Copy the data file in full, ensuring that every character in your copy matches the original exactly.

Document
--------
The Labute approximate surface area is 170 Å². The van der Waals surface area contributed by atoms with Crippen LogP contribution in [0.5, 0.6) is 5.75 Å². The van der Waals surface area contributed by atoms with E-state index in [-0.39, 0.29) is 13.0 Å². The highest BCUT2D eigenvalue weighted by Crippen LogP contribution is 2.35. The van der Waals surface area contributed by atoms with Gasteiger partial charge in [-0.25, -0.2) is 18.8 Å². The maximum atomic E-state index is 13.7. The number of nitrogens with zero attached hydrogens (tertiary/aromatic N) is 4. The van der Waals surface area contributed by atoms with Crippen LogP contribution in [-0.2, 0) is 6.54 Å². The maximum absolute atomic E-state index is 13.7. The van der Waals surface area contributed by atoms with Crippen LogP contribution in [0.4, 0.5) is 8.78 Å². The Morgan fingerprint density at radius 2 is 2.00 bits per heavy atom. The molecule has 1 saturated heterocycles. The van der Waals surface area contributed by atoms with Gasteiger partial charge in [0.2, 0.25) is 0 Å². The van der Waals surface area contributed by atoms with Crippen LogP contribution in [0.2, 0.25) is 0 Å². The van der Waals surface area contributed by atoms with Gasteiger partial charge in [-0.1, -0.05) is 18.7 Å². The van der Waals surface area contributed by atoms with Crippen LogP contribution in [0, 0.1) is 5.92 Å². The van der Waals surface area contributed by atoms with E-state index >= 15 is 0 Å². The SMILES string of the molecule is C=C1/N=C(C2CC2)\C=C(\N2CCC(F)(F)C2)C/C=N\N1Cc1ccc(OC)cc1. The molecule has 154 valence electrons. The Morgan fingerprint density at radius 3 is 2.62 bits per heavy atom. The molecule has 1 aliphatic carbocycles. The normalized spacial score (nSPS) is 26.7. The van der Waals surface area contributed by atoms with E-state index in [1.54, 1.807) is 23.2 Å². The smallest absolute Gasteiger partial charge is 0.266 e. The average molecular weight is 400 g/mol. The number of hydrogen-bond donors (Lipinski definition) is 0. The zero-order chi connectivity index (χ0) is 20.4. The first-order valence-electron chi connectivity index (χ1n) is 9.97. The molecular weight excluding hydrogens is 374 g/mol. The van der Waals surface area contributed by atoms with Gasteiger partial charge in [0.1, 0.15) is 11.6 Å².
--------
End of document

The Labute approximate surface area is 170 Å². The van der Waals surface area contributed by atoms with Crippen LogP contribution in [0.5, 0.6) is 5.75 Å². The van der Waals surface area contributed by atoms with E-state index in [-0.39, 0.29) is 13.0 Å². The highest BCUT2D eigenvalue weighted by Crippen LogP contribution is 2.35. The van der Waals surface area contributed by atoms with Gasteiger partial charge in [-0.25, -0.2) is 18.8 Å². The maximum atomic E-state index is 13.7. The number of nitrogens with zero attached hydrogens (tertiary/aromatic N) is 4. The van der Waals surface area contributed by atoms with Crippen LogP contribution in [-0.2, 0) is 6.54 Å². The maximum absolute atomic E-state index is 13.7. The van der Waals surface area contributed by atoms with Crippen LogP contribution in [0.4, 0.5) is 8.78 Å². The Morgan fingerprint density at radius 2 is 2.00 bits per heavy atom. The molecule has 1 saturated heterocycles. The van der Waals surface area contributed by atoms with Gasteiger partial charge in [0.2, 0.25) is 0 Å². The van der Waals surface area contributed by atoms with Crippen LogP contribution in [0.2, 0.25) is 0 Å². The van der Waals surface area contributed by atoms with Gasteiger partial charge in [-0.1, -0.05) is 18.7 Å². The van der Waals surface area contributed by atoms with Crippen LogP contribution in [0, 0.1) is 5.92 Å². The van der Waals surface area contributed by atoms with E-state index >= 15 is 0 Å². The SMILES string of the molecule is C=C1/N=C(C2CC2)\C=C(\N2CCC(F)(F)C2)C/C=N\N1Cc1ccc(OC)cc1. The molecule has 154 valence electrons. The Morgan fingerprint density at radius 3 is 2.62 bits per heavy atom. The molecule has 1 aliphatic carbocycles. The normalized spacial score (nSPS) is 26.7. The van der Waals surface area contributed by atoms with E-state index in [1.54, 1.807) is 23.2 Å². The smallest absolute Gasteiger partial charge is 0.266 e. The average molecular weight is 400 g/mol. The number of hydrogen-bond donors (Lipinski definition) is 0. The zero-order chi connectivity index (χ0) is 20.4. The first-order valence-electron chi connectivity index (χ1n) is 9.97. The molecular weight excluding hydrogens is 374 g/mol. The van der Waals surface area contributed by atoms with Gasteiger partial charge in [0.1, 0.15) is 11.6 Å².